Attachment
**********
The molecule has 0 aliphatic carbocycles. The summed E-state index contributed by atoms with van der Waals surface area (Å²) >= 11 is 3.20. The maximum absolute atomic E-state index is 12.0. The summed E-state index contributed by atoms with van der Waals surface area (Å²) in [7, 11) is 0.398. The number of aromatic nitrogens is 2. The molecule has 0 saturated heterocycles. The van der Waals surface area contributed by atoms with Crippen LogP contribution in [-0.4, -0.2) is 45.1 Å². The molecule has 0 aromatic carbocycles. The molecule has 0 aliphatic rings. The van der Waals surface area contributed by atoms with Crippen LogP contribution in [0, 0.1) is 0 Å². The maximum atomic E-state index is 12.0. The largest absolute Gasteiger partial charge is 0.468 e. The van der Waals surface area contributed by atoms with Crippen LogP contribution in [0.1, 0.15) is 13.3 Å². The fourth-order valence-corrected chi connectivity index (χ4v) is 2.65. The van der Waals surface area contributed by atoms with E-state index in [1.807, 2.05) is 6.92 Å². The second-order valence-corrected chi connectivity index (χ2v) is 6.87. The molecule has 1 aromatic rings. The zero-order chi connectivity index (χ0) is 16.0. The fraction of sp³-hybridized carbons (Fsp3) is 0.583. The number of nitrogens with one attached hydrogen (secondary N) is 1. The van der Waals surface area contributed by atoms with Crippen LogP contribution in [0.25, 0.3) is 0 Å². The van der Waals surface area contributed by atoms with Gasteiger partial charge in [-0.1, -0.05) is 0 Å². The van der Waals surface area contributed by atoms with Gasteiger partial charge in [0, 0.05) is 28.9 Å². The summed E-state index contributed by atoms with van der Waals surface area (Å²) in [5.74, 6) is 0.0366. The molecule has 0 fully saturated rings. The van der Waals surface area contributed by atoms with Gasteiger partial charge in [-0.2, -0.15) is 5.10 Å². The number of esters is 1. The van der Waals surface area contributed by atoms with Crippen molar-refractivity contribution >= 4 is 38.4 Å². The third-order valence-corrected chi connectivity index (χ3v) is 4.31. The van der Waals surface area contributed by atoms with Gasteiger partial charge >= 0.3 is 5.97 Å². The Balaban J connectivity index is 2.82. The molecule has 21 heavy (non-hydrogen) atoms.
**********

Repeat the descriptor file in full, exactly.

The molecule has 0 aliphatic carbocycles. The summed E-state index contributed by atoms with van der Waals surface area (Å²) >= 11 is 3.20. The maximum absolute atomic E-state index is 12.0. The summed E-state index contributed by atoms with van der Waals surface area (Å²) in [7, 11) is 0.398. The number of aromatic nitrogens is 2. The molecule has 0 saturated heterocycles. The van der Waals surface area contributed by atoms with Crippen LogP contribution in [-0.4, -0.2) is 45.1 Å². The molecule has 0 aromatic carbocycles. The molecule has 0 aliphatic rings. The van der Waals surface area contributed by atoms with Crippen LogP contribution in [0, 0.1) is 0 Å². The maximum atomic E-state index is 12.0. The largest absolute Gasteiger partial charge is 0.468 e. The van der Waals surface area contributed by atoms with Crippen LogP contribution in [0.1, 0.15) is 13.3 Å². The fourth-order valence-corrected chi connectivity index (χ4v) is 2.65. The van der Waals surface area contributed by atoms with E-state index in [1.807, 2.05) is 6.92 Å². The second-order valence-corrected chi connectivity index (χ2v) is 6.87. The molecule has 1 aromatic rings. The zero-order chi connectivity index (χ0) is 16.0. The fraction of sp³-hybridized carbons (Fsp3) is 0.583. The number of nitrogens with one attached hydrogen (secondary N) is 1. The van der Waals surface area contributed by atoms with Crippen LogP contribution in [0.25, 0.3) is 0 Å². The van der Waals surface area contributed by atoms with Gasteiger partial charge in [-0.1, -0.05) is 0 Å². The van der Waals surface area contributed by atoms with Gasteiger partial charge in [0, 0.05) is 28.9 Å². The summed E-state index contributed by atoms with van der Waals surface area (Å²) in [5.74, 6) is 0.0366. The molecule has 0 fully saturated rings. The van der Waals surface area contributed by atoms with Gasteiger partial charge in [-0.2, -0.15) is 5.10 Å². The number of esters is 1. The van der Waals surface area contributed by atoms with Crippen molar-refractivity contribution >= 4 is 38.4 Å². The third-order valence-corrected chi connectivity index (χ3v) is 4.31. The van der Waals surface area contributed by atoms with Gasteiger partial charge >= 0.3 is 5.97 Å². The Balaban J connectivity index is 2.82. The molecule has 21 heavy (non-hydrogen) atoms.